Thursday, June 11, 2009

Simple Exchange Email client for Powershell using the EWS Managed API

** Updated download to fix issue with 2010 SP1, self signed certs and search ***

One thing that is useful now and again when you are testing different problems and configurations on Exchange is to have a Mail client that isn’t Outlook or OWA. Back in the days there used to be a Simple Mapi client called the Exchange client which disappeared after 5.0. While this isn’t a attempt to replace it or to be an end user mail client at all it’s a great little test bench script that allows you to get in and look at mailbox and the items in that mailbox, Download attachments,export single emails, look at Message headers, search for emails and if there is any particular problem you want to tackle in regards to certain properties it’s something that can be very easily adapted to fit an specific problem.

How it works

This script presents a Winform GUI that allows you to interact with a mailbox and present it into a displayable view back to a user. Okay I could go on like this all day (seriously!!) this is actually what it looks like when you fire it up.



First you need to put the Email address of the mailbox you want to open then click open mailbox it will then attempt to do an autodiscover. Why Autodiscover is great it doesn’t always work so there is the ability to put the CAS URL for ews eg
“https://servername.com/ews/exchange.asmx”.

Use default credentials means the script will try to use the currently logged on user when accessing the mailbox otherwise you can fill in the credential settings.

When you hit the open mailbox button the script does a Deep folder Traversal starting at the Mailbox root and then builds a foldertree of the result. An event is added to the folder tree so when you click any of the leaves it will fire an event that then does a Findfolder operation to retrieve items from the selected folder. It will only return the number of items listed in the number box which is 100 by default so if you where to click the inbox it will only return the first 100 items if you want it to return more or less you need to change this number value. The search functions allow you to refine which items are returned or you can create different searches based on From, Subject and Body it does a Substring search when you select each of these properties. The search works by building the correct searchfilter string based on the dropdown value you select and the text that’s entered in the text box.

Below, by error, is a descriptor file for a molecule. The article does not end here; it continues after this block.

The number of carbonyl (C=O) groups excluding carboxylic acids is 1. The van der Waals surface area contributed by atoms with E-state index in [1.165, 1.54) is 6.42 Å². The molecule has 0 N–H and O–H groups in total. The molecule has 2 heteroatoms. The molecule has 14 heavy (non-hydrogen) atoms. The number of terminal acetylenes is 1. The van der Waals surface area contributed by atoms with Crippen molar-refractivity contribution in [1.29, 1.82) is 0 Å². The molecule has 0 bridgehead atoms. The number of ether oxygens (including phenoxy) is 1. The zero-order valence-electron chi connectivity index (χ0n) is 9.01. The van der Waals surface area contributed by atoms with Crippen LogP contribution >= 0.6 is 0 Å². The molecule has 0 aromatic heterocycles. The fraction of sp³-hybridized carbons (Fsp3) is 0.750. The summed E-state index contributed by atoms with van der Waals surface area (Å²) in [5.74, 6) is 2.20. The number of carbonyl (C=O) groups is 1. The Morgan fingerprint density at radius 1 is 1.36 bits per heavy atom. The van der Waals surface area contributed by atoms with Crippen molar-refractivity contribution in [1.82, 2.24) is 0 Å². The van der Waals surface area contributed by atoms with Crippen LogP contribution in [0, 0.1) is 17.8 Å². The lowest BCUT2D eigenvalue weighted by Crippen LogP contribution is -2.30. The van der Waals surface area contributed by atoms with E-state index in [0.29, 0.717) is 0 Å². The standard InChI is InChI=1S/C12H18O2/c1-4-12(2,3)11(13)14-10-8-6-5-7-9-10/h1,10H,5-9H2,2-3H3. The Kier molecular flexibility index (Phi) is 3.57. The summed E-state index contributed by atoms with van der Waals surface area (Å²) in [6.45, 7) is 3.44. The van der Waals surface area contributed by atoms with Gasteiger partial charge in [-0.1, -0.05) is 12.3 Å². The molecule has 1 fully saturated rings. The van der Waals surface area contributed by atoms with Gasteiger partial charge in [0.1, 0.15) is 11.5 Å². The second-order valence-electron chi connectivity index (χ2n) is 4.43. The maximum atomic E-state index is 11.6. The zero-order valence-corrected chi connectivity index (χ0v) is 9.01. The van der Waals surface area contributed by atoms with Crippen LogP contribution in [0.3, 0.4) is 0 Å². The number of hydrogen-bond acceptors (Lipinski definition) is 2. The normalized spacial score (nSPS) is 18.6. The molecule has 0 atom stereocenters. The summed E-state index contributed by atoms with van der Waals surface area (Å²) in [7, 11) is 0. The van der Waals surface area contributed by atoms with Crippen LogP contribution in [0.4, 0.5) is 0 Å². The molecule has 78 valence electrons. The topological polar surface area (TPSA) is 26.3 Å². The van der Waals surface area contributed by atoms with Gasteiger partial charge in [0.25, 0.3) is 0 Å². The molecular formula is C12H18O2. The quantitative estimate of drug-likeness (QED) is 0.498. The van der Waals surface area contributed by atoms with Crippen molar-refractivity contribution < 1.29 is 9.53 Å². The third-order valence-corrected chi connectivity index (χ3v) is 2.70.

The ShowMessage button does a Get-Item operation and retrieves the message and body as Text and displays the result. The Show header lets you look at the Message header and the download Attachment and export message allows you to download message and attachments which I've described in another post here.

There is really on two requirements for this script the first is you need the have the EWS Managed API installed which you can download from here.The only other requirement is to have Powershell.

I've put a download of this script here

Sunday, June 07, 2009

Using SearchFilter and other Nested Types in the EWS Managed API from Powershell

A SearchFilter in the EWS Managed API gives you the ability to place restrictions on any findItem operations you do on a folder with Exchange Web Services. For instance you can search for a message in a folder based on a subject or words within the subject etc. Both the SearchFilter and Recurrence classes with the EWS Managed API are implemented as Nested Types see http://msdn.microsoft.com/en-us/library/ms229027.aspx for a description as to what these are. To use one of these objects within a NestedType you need to use the following format when initializing it namespace.enclosing type+nested type see http://weblogs.asp.net/soever/archive/2006/12/11/powershell-and-using-net-enum-types.aspx

So to declare a IsEqualTo filter use

$view = New-Object Microsoft.Exchange.WebServices.Data.ItemView(1)
$view.SearchFilter = new-object Microsoft.Exchange.WebServices.Data.SearchFilter+IsEqualTo([Microsoft.Exchange.WebServices.Data.EmailMessageSchema]::IsRead, $false)